Are there “what ifs” running through her head? About if she never married me? Or even met me? Or maybe she still doesn’t know. And she still thinks of us as the Paul Newman and Joanne Woodward of our town. I wanted us to be like Paul and Joanne.
Ted and Lorraine.
I hope to God she still loves me.
It is times like this I wish I had a dog. He’d sit at my feet and I’d pat his head every so often. Beth and I used to beg and plead with Lorraine to get a family dog. But she consistently refused saying that she knew full well whose responsibility the dog would end up becoming and she wasn’t interested in having a smelly old dog to take care of all by herself. At the time she was probably right.
But maybe now I should get a dog.
An old one even. That nobody else really wants to adopt. Everyone wants puppies. Young dogs. I could get an old dog like me. He could sit on my feet when I wear my Lorraine socks so my feet would be warm and I’d still be in my favorite pair. We could watch Cool Hand Luke on the television; it always seems to be on the old movie stations. I’ll have a Heineken and eat potato chips and pretzels; he’ll wait for the crumbs to fall. Hell, I could even name him Paul or Newman or Butch Cassidy if I want.
I am just so damn lonely.
Beth comes by with the kids and I go to their baseball games and dance recitals. But they have their own family. They can’t be coming around here everyday to spend time with Grandpa. I understand that. It’s nice enough as it is to have them so close by. I have just been alone in this house for so long now. Even before Lorraine died and she was over at Brittany Terrace.
What a ridiculous name for a nursing home. I hate how those places try to make themselves sound more appealing by smacking a dumb, fancy name on the front. It doesn’t make the situation any better. It’s still a place to go where there’s really no hope left in your situation.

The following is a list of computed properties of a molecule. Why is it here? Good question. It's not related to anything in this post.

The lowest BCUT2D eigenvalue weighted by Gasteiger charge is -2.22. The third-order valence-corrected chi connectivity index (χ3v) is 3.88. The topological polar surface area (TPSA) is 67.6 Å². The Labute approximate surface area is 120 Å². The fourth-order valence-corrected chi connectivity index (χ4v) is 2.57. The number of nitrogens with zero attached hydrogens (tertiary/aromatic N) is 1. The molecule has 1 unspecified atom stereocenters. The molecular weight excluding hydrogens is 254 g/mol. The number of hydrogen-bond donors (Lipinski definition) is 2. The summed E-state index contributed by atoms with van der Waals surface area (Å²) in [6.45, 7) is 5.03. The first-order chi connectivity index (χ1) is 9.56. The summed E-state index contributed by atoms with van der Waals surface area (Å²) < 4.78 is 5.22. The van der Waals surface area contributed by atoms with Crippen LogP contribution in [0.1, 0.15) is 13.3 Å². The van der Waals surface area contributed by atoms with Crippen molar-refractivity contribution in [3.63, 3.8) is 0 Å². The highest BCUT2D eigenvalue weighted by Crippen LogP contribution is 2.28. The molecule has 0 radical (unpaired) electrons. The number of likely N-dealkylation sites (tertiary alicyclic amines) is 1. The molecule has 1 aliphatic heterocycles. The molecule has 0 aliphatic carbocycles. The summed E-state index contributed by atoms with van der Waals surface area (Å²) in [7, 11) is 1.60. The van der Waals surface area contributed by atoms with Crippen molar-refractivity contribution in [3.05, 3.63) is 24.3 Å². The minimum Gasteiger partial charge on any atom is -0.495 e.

Stroke. Immobility. Dementia.
That’s really all I care to say about it.
I was there every damn day. Some days were good, but most were bad. When I remember Lorraine, I choose to block those images of her out of my mind. Because that wasn’t my Lorraine.
My Lorraine loved to laugh. Her laugh was so loud! Nothing fake about it, if she was laughing, she was going to mean it with her whole heart. I loved to make her laugh. I did it almost every day. She loved to dance. I hated it, but every year on her birthday I’d buy her new shoes and a new dress and take her out dancing wherever she wanted to go. Really fancy places, too. They’d cost a lot of money, but I didn’t mind. I’d do anything for her. She loved red. Most of the dresses I bought for her were red. It really made her eyes sparkle. Blue with specks of silver, like diamonds. She loved Beth more than any mother I’d ever seen love her child. Loved being home with her all day, a little sad when she went to school, but still supportive of everything Beth chose to do. Lousy cook like I said…but good effort. Beth and I would eat whatever she made because she’d try so hard. She loved seafood. Clams, fish, lobster, crab legs, any of it. Never attempted to cook the stuff, though. She knew better. She often picked seafood restaurants when we’d dine out. She admitted to me that she had a crush on Paul Newman. I only found out recently from Beth that she also had a thing for Bob Barker, of all people, and dreamt of going on The Price is Right to give him a kiss on the cheek. Lorraine thought that would hurt my feelings. Lorraine was always thinking of other people. Especially Beth. Especially me. That’s how I’d like to remember her. And how she probably would like to be remembered. Not the Lorraine in Brittany Terrace. But the Lorraine of my life.
People are afraid of death. But death really isn’t the thing to fear. It’s the process of dying. If you’re lucky, it’s quick and painless. But Lorraine wasn’t lucky. She was dying for years. Her actual death? In our case it was a blessing.
I cried. I cried the hardest I ever have in my life. Tears of sadness, sure, but tears of joy and relief. Near the end there I got to praying…not something I normally do. Praying for her to go. To be at rest. At peace. She deserved that much. She didn’t deserve what was happening to her.
I always thought it should have been me.
I hear the screen door opening.
Beth’s here with the socks.